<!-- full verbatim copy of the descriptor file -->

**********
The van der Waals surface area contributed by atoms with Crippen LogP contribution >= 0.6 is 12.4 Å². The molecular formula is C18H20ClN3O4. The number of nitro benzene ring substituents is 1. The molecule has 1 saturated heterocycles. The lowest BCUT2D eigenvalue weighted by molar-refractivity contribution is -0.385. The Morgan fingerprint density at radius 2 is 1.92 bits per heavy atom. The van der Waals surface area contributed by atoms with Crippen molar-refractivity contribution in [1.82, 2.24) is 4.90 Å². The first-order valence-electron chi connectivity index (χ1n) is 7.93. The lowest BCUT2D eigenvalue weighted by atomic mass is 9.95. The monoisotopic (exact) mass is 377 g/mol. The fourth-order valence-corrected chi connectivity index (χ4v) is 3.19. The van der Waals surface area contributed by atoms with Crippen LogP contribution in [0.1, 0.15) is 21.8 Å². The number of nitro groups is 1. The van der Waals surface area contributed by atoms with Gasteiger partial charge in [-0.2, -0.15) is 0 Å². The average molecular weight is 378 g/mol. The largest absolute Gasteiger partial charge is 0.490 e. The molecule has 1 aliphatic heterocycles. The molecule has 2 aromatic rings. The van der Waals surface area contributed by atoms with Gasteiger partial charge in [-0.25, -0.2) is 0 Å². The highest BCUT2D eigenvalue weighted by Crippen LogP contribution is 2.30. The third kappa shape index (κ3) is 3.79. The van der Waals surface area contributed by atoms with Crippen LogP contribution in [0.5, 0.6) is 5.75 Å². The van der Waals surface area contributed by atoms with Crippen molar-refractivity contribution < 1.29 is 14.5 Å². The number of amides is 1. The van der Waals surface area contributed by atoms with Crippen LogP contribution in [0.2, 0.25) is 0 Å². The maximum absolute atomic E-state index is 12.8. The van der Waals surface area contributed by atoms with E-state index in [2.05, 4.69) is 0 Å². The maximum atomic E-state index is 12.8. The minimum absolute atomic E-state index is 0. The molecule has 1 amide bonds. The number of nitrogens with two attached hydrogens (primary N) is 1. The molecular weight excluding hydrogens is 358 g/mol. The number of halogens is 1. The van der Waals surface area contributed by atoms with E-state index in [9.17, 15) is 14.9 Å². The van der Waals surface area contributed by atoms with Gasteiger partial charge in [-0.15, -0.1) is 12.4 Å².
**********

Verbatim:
The van der Waals surface area contributed by atoms with Crippen LogP contribution >= 0.6 is 12.4 Å². The molecular formula is C18H20ClN3O4. The number of nitro benzene ring substituents is 1. The molecule has 1 saturated heterocycles. The lowest BCUT2D eigenvalue weighted by molar-refractivity contribution is -0.385. The Morgan fingerprint density at radius 2 is 1.92 bits per heavy atom. The van der Waals surface area contributed by atoms with Crippen molar-refractivity contribution in [1.82, 2.24) is 4.90 Å². The first-order valence-electron chi connectivity index (χ1n) is 7.93. The lowest BCUT2D eigenvalue weighted by atomic mass is 9.95. The monoisotopic (exact) mass is 377 g/mol. The fourth-order valence-corrected chi connectivity index (χ4v) is 3.19. The van der Waals surface area contributed by atoms with Crippen LogP contribution in [0.1, 0.15) is 21.8 Å². The number of nitro groups is 1. The van der Waals surface area contributed by atoms with Gasteiger partial charge in [-0.2, -0.15) is 0 Å². The average molecular weight is 378 g/mol. The largest absolute Gasteiger partial charge is 0.490 e. The molecule has 1 aliphatic heterocycles. The molecule has 2 aromatic rings. The van der Waals surface area contributed by atoms with Gasteiger partial charge in [-0.25, -0.2) is 0 Å². The highest BCUT2D eigenvalue weighted by Crippen LogP contribution is 2.30. The third kappa shape index (κ3) is 3.79. The van der Waals surface area contributed by atoms with Crippen LogP contribution in [0.5, 0.6) is 5.75 Å². The van der Waals surface area contributed by atoms with Crippen molar-refractivity contribution < 1.29 is 14.5 Å². The number of amides is 1. The van der Waals surface area contributed by atoms with Crippen LogP contribution in [0.2, 0.25) is 0 Å². The maximum absolute atomic E-state index is 12.8. The van der Waals surface area contributed by atoms with E-state index in [2.05, 4.69) is 0 Å². The maximum atomic E-state index is 12.8. The minimum absolute atomic E-state index is 0. The molecule has 1 amide bonds. The number of nitrogens with two attached hydrogens (primary N) is 1. The molecular weight excluding hydrogens is 358 g/mol. The number of halogens is 1. The van der Waals surface area contributed by atoms with E-state index in [9.17, 15) is 14.9 Å². The van der Waals surface area contributed by atoms with Gasteiger partial charge in [-0.15, -0.1) is 12.4 Å².